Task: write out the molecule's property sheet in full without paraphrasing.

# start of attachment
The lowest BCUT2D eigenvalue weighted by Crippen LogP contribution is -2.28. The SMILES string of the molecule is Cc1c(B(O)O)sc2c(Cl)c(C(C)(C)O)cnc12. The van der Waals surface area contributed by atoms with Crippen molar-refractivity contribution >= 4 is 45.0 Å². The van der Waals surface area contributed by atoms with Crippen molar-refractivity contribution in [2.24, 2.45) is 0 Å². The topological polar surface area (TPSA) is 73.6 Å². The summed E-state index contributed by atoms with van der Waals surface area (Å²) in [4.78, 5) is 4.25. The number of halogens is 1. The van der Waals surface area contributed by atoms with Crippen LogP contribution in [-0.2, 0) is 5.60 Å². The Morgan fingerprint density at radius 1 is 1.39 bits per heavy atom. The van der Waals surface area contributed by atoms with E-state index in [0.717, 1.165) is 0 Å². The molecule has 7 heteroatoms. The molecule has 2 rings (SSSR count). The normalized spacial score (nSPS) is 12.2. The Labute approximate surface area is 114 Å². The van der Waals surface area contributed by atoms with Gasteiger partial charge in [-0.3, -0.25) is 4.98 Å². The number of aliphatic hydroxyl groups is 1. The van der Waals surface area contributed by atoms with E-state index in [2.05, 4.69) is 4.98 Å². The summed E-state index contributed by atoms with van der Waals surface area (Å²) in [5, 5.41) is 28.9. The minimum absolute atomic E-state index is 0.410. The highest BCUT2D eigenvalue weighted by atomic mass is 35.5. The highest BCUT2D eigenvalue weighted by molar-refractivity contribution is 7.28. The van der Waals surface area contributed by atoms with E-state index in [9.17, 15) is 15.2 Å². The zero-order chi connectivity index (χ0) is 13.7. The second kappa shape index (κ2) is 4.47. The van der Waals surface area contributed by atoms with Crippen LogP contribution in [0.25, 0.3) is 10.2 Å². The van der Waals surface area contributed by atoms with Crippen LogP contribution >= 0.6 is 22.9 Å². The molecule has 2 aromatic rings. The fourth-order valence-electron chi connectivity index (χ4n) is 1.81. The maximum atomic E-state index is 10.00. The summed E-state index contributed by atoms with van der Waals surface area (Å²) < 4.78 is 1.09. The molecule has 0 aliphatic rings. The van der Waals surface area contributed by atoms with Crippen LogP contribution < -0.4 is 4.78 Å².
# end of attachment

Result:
The lowest BCUT2D eigenvalue weighted by Crippen LogP contribution is -2.28. The SMILES string of the molecule is Cc1c(B(O)O)sc2c(Cl)c(C(C)(C)O)cnc12. The van der Waals surface area contributed by atoms with Crippen molar-refractivity contribution >= 4 is 45.0 Å². The van der Waals surface area contributed by atoms with Crippen molar-refractivity contribution in [2.24, 2.45) is 0 Å². The topological polar surface area (TPSA) is 73.6 Å². The summed E-state index contributed by atoms with van der Waals surface area (Å²) in [4.78, 5) is 4.25. The number of halogens is 1. The van der Waals surface area contributed by atoms with Crippen LogP contribution in [-0.2, 0) is 5.60 Å². The Morgan fingerprint density at radius 1 is 1.39 bits per heavy atom. The van der Waals surface area contributed by atoms with E-state index in [0.717, 1.165) is 0 Å². The molecule has 7 heteroatoms. The molecule has 2 rings (SSSR count). The normalized spacial score (nSPS) is 12.2. The Labute approximate surface area is 114 Å². The van der Waals surface area contributed by atoms with Gasteiger partial charge in [-0.3, -0.25) is 4.98 Å². The number of aliphatic hydroxyl groups is 1. The van der Waals surface area contributed by atoms with E-state index in [2.05, 4.69) is 4.98 Å². The summed E-state index contributed by atoms with van der Waals surface area (Å²) in [5, 5.41) is 28.9. The minimum absolute atomic E-state index is 0.410. The highest BCUT2D eigenvalue weighted by atomic mass is 35.5. The highest BCUT2D eigenvalue weighted by molar-refractivity contribution is 7.28. The van der Waals surface area contributed by atoms with E-state index in [9.17, 15) is 15.2 Å². The zero-order chi connectivity index (χ0) is 13.7. The second kappa shape index (κ2) is 4.47. The van der Waals surface area contributed by atoms with Crippen LogP contribution in [0.25, 0.3) is 10.2 Å². The van der Waals surface area contributed by atoms with Crippen LogP contribution >= 0.6 is 22.9 Å². The molecule has 2 aromatic rings. The fourth-order valence-electron chi connectivity index (χ4n) is 1.81. The maximum atomic E-state index is 10.00. The summed E-state index contributed by atoms with van der Waals surface area (Å²) < 4.78 is 1.09. The molecule has 0 aliphatic rings. The van der Waals surface area contributed by atoms with Crippen LogP contribution < -0.4 is 4.78 Å².